Craig McAllister, M.D.
Orthopedic Surgeon
(425) 823-4000
Orthopedic Patients

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MAKOplasty® - Robotic-Assisted Surgery


MAKO

Robotic Assisted Partial Knee Replacement

Osteoarthritis will impact nearly 15,000,000 people worldwide. It is one of the most common causes of severe knee pain in the active patient and is the most common diagnosis leading to knee replacement surgery. Traditional knee replacement has an extensive track record, has demonstrated excellent 15-20 year results, and is considered to be one of the most successful surgeries done today. However, traditional total replacement is a very invasive procedure, requiring a large operation, days in the hospital, arduous rehabilitation, and prolonged time off work.


MAKO
Figure 1.

In roughly 12% - 15% of patients with osteoarthritis of the knee, the arthritic changes are involved in only one small area of the knee (Figure 1). These patients may be eligible for partial knee replacement--an important alternative, especially in younger patients.


Partial Knee Replacement

Randale Sechrest Interviews Dr. McAllister about the kind of surgeries that can be done using MAKOplasty Robotic Methods (Video) Like total knee replacement, a partial knee replacement consists of metal and plastic parts designed to resurface the worn ends of arthritic joints. Where total joint replacements resurface all of the joint surfaces, partial knee replacements are used to resurface only one side of the knee (Figure 2).

MAKO
Figure 2.

Compared to total knee replacement, partial knee replacement is much less invasive with less blood loss, less postoperative pain, and a lower post-operative infection rate. Partial knee replacements allow a better range of motion than full knee replacements. Since the cruciate ligaments are retained, they feel more like normal knees than total knees do. Partial knee replacement is a bone conserving, soft tissue-friendly operation that sets the stage for an easier, and more successful revision replacement, making it an important option for the younger patient who needs to anticipate additional surgery in the future. These characteristics make partial knee replacement particularly attractive to the high-demand patient who seeks rapid return of function and normal lifestyle. However, these implants are small, are placed in a small incision, and must be placed with great precision.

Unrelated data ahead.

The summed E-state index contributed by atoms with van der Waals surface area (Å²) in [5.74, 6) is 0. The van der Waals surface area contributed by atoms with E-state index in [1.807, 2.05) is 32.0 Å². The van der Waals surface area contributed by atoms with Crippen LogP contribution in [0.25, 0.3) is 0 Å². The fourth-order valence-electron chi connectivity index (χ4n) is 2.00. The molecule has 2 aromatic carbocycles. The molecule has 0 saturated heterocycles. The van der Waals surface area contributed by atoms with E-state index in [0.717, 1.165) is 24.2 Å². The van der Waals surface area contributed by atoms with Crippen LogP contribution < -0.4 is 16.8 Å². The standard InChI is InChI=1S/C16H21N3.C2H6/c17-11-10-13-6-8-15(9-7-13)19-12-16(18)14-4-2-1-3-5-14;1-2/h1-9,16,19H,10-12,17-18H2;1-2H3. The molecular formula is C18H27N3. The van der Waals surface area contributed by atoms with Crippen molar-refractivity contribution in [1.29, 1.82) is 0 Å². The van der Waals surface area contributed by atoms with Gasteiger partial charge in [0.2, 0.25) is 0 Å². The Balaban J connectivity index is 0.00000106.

ACL
Figure 3.

Robotic-assisted Partial Knee Replacement

Robotic Assisted partial knee replacement (MAKOplasty®) is a recent advancement in joint replacement surgery. Robotic Assisted surgery combines computer navigation, a 3-dimensional CT scan, and a surgeon-actuated robotic arm (Figure 3).The surgeon is able to plan the exact size and placement of implants in a way that optimizes alignment, range of motion, and stability. Computer navigation and the robotic arm help to eliminate surgical variations and greatly enhance the precision and consistency in performing partial knee resurfacing. MAKOplasty® is a bone-conserving, ligament sparing partial knee resurfacing. It is a minimally invasive option for adults living with early to mid-stage osteoarthritis in either the medial, patellofemoral - or both - compartments of the knee. Randale Sechrest interviews Dr. McAllister about the role of computer navigation in robotic surgery (Video)

Evergreen Orthopedic Center   •   12911 120th Avenue NE, Suite H-210   •   Kirkland, WA 98034   •   (425) 823-4000